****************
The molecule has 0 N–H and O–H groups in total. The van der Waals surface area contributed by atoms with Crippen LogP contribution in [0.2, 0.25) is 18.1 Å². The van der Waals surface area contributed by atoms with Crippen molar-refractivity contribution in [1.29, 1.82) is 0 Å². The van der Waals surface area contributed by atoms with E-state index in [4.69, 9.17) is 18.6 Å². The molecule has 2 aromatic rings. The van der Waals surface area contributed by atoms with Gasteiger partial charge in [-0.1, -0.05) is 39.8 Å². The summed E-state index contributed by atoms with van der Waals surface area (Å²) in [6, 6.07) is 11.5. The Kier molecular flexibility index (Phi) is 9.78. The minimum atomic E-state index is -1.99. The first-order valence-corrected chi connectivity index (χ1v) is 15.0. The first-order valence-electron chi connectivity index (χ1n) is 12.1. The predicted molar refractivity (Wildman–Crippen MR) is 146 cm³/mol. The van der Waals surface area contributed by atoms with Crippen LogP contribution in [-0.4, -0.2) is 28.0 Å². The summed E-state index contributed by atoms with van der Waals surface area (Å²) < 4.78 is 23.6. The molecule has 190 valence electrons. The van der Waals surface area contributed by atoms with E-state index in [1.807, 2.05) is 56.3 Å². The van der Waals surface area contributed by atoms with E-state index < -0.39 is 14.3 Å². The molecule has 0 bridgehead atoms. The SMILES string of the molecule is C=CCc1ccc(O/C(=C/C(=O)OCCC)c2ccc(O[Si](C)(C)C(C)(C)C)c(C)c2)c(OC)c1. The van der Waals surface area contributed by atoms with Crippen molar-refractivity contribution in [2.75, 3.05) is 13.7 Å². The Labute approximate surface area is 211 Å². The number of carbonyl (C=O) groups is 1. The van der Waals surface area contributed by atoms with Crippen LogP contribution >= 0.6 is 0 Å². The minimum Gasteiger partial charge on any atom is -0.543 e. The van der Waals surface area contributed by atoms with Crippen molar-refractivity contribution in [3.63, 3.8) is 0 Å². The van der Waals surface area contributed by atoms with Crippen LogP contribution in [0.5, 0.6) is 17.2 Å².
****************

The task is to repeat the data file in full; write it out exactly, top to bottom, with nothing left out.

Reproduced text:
The molecule has 0 N–H and O–H groups in total. The van der Waals surface area contributed by atoms with Crippen LogP contribution in [0.2, 0.25) is 18.1 Å². The van der Waals surface area contributed by atoms with Crippen molar-refractivity contribution in [1.29, 1.82) is 0 Å². The van der Waals surface area contributed by atoms with E-state index in [4.69, 9.17) is 18.6 Å². The molecule has 2 aromatic rings. The van der Waals surface area contributed by atoms with Gasteiger partial charge in [-0.1, -0.05) is 39.8 Å². The summed E-state index contributed by atoms with van der Waals surface area (Å²) in [6, 6.07) is 11.5. The Kier molecular flexibility index (Phi) is 9.78. The minimum atomic E-state index is -1.99. The first-order valence-corrected chi connectivity index (χ1v) is 15.0. The first-order valence-electron chi connectivity index (χ1n) is 12.1. The predicted molar refractivity (Wildman–Crippen MR) is 146 cm³/mol. The van der Waals surface area contributed by atoms with Crippen LogP contribution in [-0.4, -0.2) is 28.0 Å². The summed E-state index contributed by atoms with van der Waals surface area (Å²) < 4.78 is 23.6. The molecule has 190 valence electrons. The van der Waals surface area contributed by atoms with E-state index in [1.807, 2.05) is 56.3 Å². The van der Waals surface area contributed by atoms with E-state index < -0.39 is 14.3 Å². The molecule has 0 bridgehead atoms. The SMILES string of the molecule is C=CCc1ccc(O/C(=C/C(=O)OCCC)c2ccc(O[Si](C)(C)C(C)(C)C)c(C)c2)c(OC)c1. The van der Waals surface area contributed by atoms with Crippen molar-refractivity contribution in [2.75, 3.05) is 13.7 Å². The Labute approximate surface area is 211 Å². The number of carbonyl (C=O) groups is 1. The van der Waals surface area contributed by atoms with Crippen LogP contribution >= 0.6 is 0 Å². The minimum Gasteiger partial charge on any atom is -0.543 e. The van der Waals surface area contributed by atoms with Crippen molar-refractivity contribution in [3.63, 3.8) is 0 Å². The van der Waals surface area contributed by atoms with Crippen LogP contribution in [0.5, 0.6) is 17.2 Å².